People and Processes Rule Remarks at ICCM 2005
Some of the contact center industry's top players showcased their latest tech offerings at the 2005 ICCM Conference & Exposition in Las Vegas, but Monday's keynotes drew attention to people and processes. John Cleese kicked off the conference's first full day with his featured keynote, "Creativity and Corporate Learning." At first glance, the actor and comedian may seem like an unlikely choice for providing insight into delivering contact center success, but he is also a business lecturer and founder of Video Arts, which focuses on using humor in training.
Cleese focused on the importance of creativity, communication, and innovation. He made note themes from Guy Claxton's book, "Hare Brain, Tortoise Mind: How Intelligence Increases When You Think Less." The hare brain concept refers to deliberate and conscious thinking used to apply reason and logic to known data, and is best suited for situations where the problem is clearly defined, according to Cleese. Tortoise mind is Claxton's coinage for a slower, more contemplative way of thinking, and works best in more complex instances. Both ways of thinking are needed, but the latter offers more innovative solutions.
The concept was echoed in Monday's second keynote presentation, "The Journey to World-Class Call Center Certification," delivered by Jon Anton, Ph.D., director of research at BenchmarkPortal. "Believe it or not, the call center is changing very, very rapidly, and unless you're there reinventing and having a lot of [tortoise] thinking, you're probably going to be left behind," he said. Anton's focal point, however, was one he vigorously touts--the importance of benchmarking. "All of us really want to know how good we're doing," he said. "The only way you can do that is to compare yourself to others like you."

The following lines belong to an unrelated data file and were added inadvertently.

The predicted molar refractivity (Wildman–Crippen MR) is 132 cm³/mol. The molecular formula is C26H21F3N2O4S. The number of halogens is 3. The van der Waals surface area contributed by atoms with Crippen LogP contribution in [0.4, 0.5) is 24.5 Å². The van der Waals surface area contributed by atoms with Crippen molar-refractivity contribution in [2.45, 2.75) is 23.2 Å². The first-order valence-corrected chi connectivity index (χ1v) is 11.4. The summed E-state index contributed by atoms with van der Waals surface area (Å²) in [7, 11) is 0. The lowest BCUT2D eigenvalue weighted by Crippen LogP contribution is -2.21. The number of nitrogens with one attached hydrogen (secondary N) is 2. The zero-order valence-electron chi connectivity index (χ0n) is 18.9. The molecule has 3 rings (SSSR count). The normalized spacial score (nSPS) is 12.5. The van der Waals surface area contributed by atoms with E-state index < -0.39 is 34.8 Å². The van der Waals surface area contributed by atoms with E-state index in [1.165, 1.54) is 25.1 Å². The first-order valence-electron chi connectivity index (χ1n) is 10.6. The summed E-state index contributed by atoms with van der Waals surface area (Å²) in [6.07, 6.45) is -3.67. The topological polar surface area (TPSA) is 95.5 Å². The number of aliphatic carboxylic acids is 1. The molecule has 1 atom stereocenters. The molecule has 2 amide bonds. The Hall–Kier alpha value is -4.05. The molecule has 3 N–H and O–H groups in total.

To further illustrate the importance of benchmarking, Robin Noma'aea, director of operations at Caesars Entertainment, Reservations Contact Center, which earned a Certified Center of Excellence nod from BenchmarkPortal, was on hand to discuss the center's benchmarking success. The contact center, which has 150 agents and fields about 3 million contacts per year via customer touch points, including email, chat, fax, and voice, wanted to compare itself to industry peers to help identify improvement areas. That, coupled with additional factors, including Harrah's Entertainment's announcement in 2004 it would acquire Caesars (the merger was completed in June 2005), spurred the center to reexamine its processes. "We needed to know where we stood [to know] where we were going to go," Noma'aea said.
As with many other customer-facing organizations, the center had issues with elements including agent development, real-time expert help, and measuring caller satisfaction. To close these gaps, Noma'aea discussed some of the center's solutions: Communicate with agents and engage in assessment initiatives to identify agent weak spots and then structure tailored training accordingly to empower agents to make better decisions. Gauging caller satisfaction with surveys is also critical. The gaming company uses technology from Interactive Intelligence that allows callers, when in queue for an extensive period of time, to give their phone number and have the system call them back. "We took that application and we turned it around and we used it for our caller satisfaction survey," Noma'aea said.
In closing, Anton noted the importance of investing in key areas including equipment, processes, technology, and people. "Once it's there we find that our Centers of Excellence, by and large annually--they operate much cheaper."
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